The smell is overwhelmingly rich and smokey. There’s a deep smoked rasher of bacon (pork belly to these Canucks) and pulled smoked pork over thin ramen noodles. A generous amount of scallions, local corn, bean sprouts and a pickled tea egg top the spicy fatty broth. Mix in the smear of miso from the side of the bowl, and this is an intense richness of umami. The salty spicey broth, with the smokey pork, pungent scallions and garlic, and the sweetness from the sweet corn makes a killer combination in the mouth.

The chicken broth is rich and creamy, and comes topped with not just chicken, but a poached egg – a nice twist on the usual tea egg.

Now the twist, desert. For only $5 CAD you get a bit of chocolate cake a la mode. The ice creams are exotic house-made flavors like rose petal, or booze options like whiskey!

The raspberry sorbet is a bit icey (pieces flying off the plate) but the flavor is intense with fresh ripe berries, and a sweetness that seems more boysenberry than raspberry. But the whiskey…. that steals the show. Not too much, so it’s not icey or overwhelming, but a hint of smokey peaty buttery flavor adds a nice almost savory richness to compliment the dryish cake. Apparently they pour in their good stuff: Suntory Harmony.

This place knows their noodles and could easily hold their own in a competitive ramen market like LA.

Truck stop in India

A quick bio break at 4am on the road to Agra nets us a coffee and a chai masala tea. The coffee, with cream and sugar, is the sweetest and richest coffee I have ever drank. The chai masala is made without water, just milk and tea. Apparently the secret to local chai is ground ginger and grind black pepper mixed in with the tea that is steeped in milk. It’s served in a small clay cup, which is a one-time use disposable according to our guide. Though I’m not clear why chai masala would be served indisposable  clay, but coffee in styrofoam.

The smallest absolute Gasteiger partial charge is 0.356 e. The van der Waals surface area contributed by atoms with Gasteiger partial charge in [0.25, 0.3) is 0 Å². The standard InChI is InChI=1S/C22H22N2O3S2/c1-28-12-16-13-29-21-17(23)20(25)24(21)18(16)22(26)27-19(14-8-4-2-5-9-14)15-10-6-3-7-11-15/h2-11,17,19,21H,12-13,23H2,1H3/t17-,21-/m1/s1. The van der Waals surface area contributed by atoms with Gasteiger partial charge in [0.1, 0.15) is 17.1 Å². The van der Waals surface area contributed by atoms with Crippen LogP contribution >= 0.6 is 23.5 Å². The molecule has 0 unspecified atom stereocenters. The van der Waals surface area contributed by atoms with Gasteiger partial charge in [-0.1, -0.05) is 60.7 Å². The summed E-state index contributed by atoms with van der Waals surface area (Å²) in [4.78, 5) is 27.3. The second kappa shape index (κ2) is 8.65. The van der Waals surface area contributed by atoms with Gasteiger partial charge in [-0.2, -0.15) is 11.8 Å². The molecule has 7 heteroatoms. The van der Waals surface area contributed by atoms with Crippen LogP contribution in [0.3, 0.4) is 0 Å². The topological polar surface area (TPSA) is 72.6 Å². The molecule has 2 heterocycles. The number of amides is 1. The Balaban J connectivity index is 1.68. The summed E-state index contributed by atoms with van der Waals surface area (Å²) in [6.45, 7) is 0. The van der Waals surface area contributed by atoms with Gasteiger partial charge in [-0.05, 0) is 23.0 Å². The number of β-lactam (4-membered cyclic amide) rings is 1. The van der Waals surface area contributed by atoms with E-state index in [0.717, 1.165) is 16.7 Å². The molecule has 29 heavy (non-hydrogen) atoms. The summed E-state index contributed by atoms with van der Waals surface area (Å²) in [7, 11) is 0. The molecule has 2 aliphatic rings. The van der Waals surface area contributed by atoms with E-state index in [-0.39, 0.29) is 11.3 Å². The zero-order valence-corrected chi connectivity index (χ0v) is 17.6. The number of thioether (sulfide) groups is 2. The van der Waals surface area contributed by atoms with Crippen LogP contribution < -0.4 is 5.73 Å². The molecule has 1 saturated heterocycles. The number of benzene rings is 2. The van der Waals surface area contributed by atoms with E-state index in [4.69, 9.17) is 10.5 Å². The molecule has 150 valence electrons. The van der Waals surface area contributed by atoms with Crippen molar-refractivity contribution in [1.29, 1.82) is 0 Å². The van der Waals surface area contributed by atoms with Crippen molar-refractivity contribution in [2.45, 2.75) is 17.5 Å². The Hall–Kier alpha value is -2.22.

Kebabs on the beaten (but not by tourists) path

Sarvi Restaurant been in Mumbai for 90 years and supposedly has the best kebabs in the city, a claim worth a visit. A crazy taxi ride across town takes us to an insanely busy single lane street off Nagpada Junction. Our only reference point is the local police headquarters which is simply a gateway into a dusty overgrown yard with barracks and ancient British buildings.

Sarvi restaurant looks burned out, and has no signage, so we’re not sure we have the right place until we get confirmation from the manager working the cashier desk. He tells us to take any seat, so we grab the corner for people watching. Four cats wander the dining room, and traffic tears by with horns blasting. Signs on the wall warn us in two languages to pay the cashier, not our waiter. It is utterly disconcerting and alien.

The waiter speaks almost no English, but brings us a menu with items and prices clearly listed. He latched on when I say I heard they have good kebabs, and points out the Seekh Kebab and Chicken Seekh Kebab, and warns they take twenty minutes to prepare. Feeling. no rush, we order one of each, plus the butter roti (flatbread). The wait gives us time to people and traffic watch.

When the food comes out, we’re surprised. Given the prices I expected undersized portions that we’d have to order more. But instead we get a perfect portion of each of the kebabs, and two huge flatbreads that fill the table.

The kebabs are like Persian koobideh, meat that’s been minced and mixed with spices before being grilled on a stick. The Seekh Kebab turns out to be lamb, perfectly tender with a slightly crunchy exterior. The spices complement the meat, and its not dry at all like I was expecting. Rumor has it they mix papaya into the meat, but I’m sure it’s a secret family recipe.

The chicken kebab turns out to be even better. It doesn’t have as crispy of an exterior, but assuming it’s the same herb and spice mixture, the flavors are much more enhanced and contrast the chicken nicely. There’s just a little bit of heat, and the herbal flavors with moist chicken are simply amazing.

On the side was a minty spicey sauce, some fresh mint, red onion an and tiny little lemons. A dash of each on the flatbread with the kebabs makes for an amazing dish I’m anxious to replicate at home.

Now, the best part, the bill. 226 rupees. Even when you throw a generous 30 rupee tip on that, we’re still only out of pocket less than $4 US. This was well worth leaving the tourist path to find.